Cuban Fury

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Short takes

Not recommended under 13, PG to 15(Sexual references).

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This topic contains:

  • overall comments and recommendations
  • details of classification and consumer advice lines for Cuban Fury
  • a review of Cuban Fury completed by the Australian Council on Children and the Media (ACCM) on 20 March 2014.

Overall comments and recommendations

Children under 13 Not recommended
Children 13-15 Parental Guidance recommended

About the movie

This section contains details about the movie, including its classification by the Australian Government Classification Board and the associated consumer advice lines. Other classification advice (OC) is provided where the Australian film classification is not available.

Name of movie: Cuban Fury
Classification: M
Consumer advice lines: Sexual references and coarse language
Length: 98 minutes

ACCM review

This review of the movie contains the following information:

A synopsis of the story

As a 13 year old, Bruce Garrett (Ben Radcliffe) and his sister Sam (Isabella Steinbarth) were winning awards around the country for their Salsa dancing skills and were about to tackle the national championships when Bruce was viciously attacked by a gang of bullies which put an end to his hopes of a dancing career.
22 years later, Bruce (Nick Frost) is now working in a mundane office job with a colleague Drew (Chris O’Dowd) who is a real lowlife. Things pick up at work when Julia (Rashida Jones) a new attractive, female boss arrives. Bruce is instantly attracted to Julia, but unfortunately for him, Drew is determined to ‘have her’ first. Bruce discovers that Julia is a Salsa dancer and he sees this as an opportunity to win her over. Firstly though, he has to not only radically brush up on his Salsa skills, which he does with the encouragement of his sister (Olivia Colman) and former tough tutor Ron Parfait (Ian McShane), but also overcome his fear of being humiliated.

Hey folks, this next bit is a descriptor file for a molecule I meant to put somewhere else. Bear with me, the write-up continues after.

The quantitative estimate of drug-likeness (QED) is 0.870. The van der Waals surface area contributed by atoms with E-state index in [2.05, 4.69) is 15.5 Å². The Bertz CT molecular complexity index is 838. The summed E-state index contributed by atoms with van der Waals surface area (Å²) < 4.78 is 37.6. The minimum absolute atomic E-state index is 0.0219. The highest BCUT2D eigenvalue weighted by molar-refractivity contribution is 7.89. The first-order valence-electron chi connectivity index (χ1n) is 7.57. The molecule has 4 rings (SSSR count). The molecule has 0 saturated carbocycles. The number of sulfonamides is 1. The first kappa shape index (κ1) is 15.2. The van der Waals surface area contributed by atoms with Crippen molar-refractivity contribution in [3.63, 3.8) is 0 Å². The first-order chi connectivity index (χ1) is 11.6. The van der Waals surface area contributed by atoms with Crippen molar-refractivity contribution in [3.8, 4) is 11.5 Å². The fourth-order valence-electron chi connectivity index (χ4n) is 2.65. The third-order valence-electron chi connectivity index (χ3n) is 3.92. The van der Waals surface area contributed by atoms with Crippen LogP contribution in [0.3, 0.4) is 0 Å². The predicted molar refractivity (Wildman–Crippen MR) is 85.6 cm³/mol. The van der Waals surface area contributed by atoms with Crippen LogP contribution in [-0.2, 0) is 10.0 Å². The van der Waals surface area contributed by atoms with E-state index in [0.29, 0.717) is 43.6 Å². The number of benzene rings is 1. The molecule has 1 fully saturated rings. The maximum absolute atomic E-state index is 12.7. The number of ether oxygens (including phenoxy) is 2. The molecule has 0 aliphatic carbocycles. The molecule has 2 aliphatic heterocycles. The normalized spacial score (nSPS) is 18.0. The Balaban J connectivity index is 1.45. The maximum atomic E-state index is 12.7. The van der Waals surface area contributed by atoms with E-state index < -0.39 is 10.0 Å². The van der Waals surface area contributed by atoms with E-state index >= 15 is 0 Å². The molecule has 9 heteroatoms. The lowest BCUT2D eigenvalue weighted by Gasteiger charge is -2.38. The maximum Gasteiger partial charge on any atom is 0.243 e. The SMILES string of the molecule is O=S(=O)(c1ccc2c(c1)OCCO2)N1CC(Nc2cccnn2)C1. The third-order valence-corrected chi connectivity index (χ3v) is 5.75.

Children and adolescents may react adversely at different ages to themes of crime, suicide, drug and alcohol dependence, death, serious illness, family breakdown, death or separation from a parent, animal distress or cruelty to animals, children as victims, natural disasters and racism. Occasionally reviews may also signal themes that some parents may simply wish to know about.

Dance; Bullying

Use of violenceinfo

Research shows that children are at risk of learning that violence is an acceptable means of conflict resolution when violence is glamourised, performed by an attractive hero, successful, has few real life consequences, is set in a comic context and / or is mostly perpetrated by male characters with female victims, or by one race against another.

Repeated exposure to violent content can reinforce the message that violence is an acceptable means of conflict resolution. Repeated exposure also increases the risks that children will become desensitised to the use of violence in real life or develop an exaggerated view about the prevalence and likelihood of violence in their own world.

There is some violence in this movie including:

  • Bruce, as a young boy, is bullied for wearing his dancing clothes and beaten by a gang of boys. He is left bloodied and lying in a pool of water.
  • Bruce and Drew have a ‘Salsa’ fight – a stylised sequence in which Drew gets knocked out.
  • Drew is also a bully and on occasions pinches Bruce’s bottom and his crotch.
  • Julia accidentally crashes her car into Bruce on his bicycle.
  • Bruce argues with his friend Gary (Rory Kinnear) and punches him in the face.
  • Gary hits golf balls at Bruce.

Material that may scare or disturb children

Under fiveinfo